Similarly, reader Patricia Roberts despairs: “I’ve been saying this cashless society and reliance on cards and mobile phones is catastrophic for years.”

Ms Roberts has an analogue landline phone “stashed on a shelf”. Why? “Because I use it at least twice a year when my electricity fails.” She lives in an area “where a mobile barely works – and yes, there are still huge areas of the UK that have little to no mobile signal and, horror of horrors, snail pace internet,” that without her analogue phone she would be unable to contact anyone in case of an emergency when they lose electricity.

“We are far too reliant on tech,” Ms Roberts concludes.

‘I tell the banks that I won’t get a smartphone because I want them to do their job’

Some of our readers have decided to take a stand against technology. Richard Morgon states that the “phone business is totally ridiculous” as he describes how he does not have a smartphone because he simply “refuses’’ to get one: “I tell the banks that I won’t get one because I want them to do their job,”

“My wife is sight-impaired, plus needs hearing aids, so she couldn’t have a smartphone in any case. I won’t give in, and I pay cash wherever I can,” he explains.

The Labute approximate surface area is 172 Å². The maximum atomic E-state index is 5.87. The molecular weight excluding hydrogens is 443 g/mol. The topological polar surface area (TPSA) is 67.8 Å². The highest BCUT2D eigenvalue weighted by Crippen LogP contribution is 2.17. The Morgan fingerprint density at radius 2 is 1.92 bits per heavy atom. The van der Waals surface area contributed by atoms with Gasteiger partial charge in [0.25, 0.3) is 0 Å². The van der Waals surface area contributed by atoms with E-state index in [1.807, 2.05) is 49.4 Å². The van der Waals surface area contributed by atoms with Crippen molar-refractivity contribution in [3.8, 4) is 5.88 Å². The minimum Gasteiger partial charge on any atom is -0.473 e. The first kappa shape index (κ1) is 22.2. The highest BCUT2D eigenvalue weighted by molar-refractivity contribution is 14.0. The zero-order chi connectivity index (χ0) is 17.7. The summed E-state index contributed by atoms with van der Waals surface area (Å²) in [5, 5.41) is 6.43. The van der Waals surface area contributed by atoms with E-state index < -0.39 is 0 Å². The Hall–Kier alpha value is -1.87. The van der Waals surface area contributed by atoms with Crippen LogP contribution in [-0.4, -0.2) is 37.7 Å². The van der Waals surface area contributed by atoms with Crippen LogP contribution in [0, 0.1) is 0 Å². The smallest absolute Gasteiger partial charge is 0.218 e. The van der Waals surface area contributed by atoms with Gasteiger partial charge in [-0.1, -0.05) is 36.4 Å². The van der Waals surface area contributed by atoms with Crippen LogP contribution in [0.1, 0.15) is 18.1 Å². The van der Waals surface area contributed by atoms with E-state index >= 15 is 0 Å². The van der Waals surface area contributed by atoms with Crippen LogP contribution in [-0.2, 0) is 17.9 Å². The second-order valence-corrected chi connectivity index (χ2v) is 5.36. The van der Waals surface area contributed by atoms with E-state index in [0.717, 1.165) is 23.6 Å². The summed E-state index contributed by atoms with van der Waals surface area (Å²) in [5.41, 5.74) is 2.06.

C Lawrence has also “cut back as much as possible” and says their smartphone stays in a drawer while “the iPad is used only for an hour a day, but getting by without any of it is next to impossible.”

While reader Ray Bentos sympathises with Mr Stanley’s experience, he comments: “I am inclined to say ‘welcome to my world’. I am profoundly deaf and cannot use the telephone. Banks simply are not set up to deal with that.”

Following the article are many comments. Here are some that I’ve cherry-picked as they are interesting:

In a bank last week using an automated machine, when a well-dressed man enquired about opening an account. The response from the assistant was to point the man towards a computer station and told it’s all done online nowadays. He walked out. [Jerome Fellows]

The recent history of dumbing skill levels down have come home to roost. It really is a case of the blind leading the blind now. The only people not having problems getting into our bank accounts are the hackers and scammers it would seem. [Michael Hyde]

Computer says no is not a joke anymore , its gonna be the castration of society. [Christian Thompson]

Talk to the robot ? Just wait for ai to take over, maybe ai would be better than zero intelligence. [Andrew Ashton]

Join a building society they are polite with branches and old fashioned customer service. [Jamie Smith]

Oh I don’t know Lloyds have been pretty efficient at putting the Telegraph into administration? [Clive Read]

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Chris M Skinner

Chris Skinner is best known as an independent commentator on the financial markets through his blog,, as author of the bestselling book Digital Bank, and Chair of the European networking forum the Financial Services Club. He has been voted one of the most influential people in banking by The Financial Brand (as well as one of the best blogs), a FinTech Titan (Next Bank), one of the Fintech Leaders you need to follow (City AM, Deluxe and Jax Finance), as well as one of the Top 40 most influential people in financial technology by the Wall Street Journal's Financial News. To learn more click here...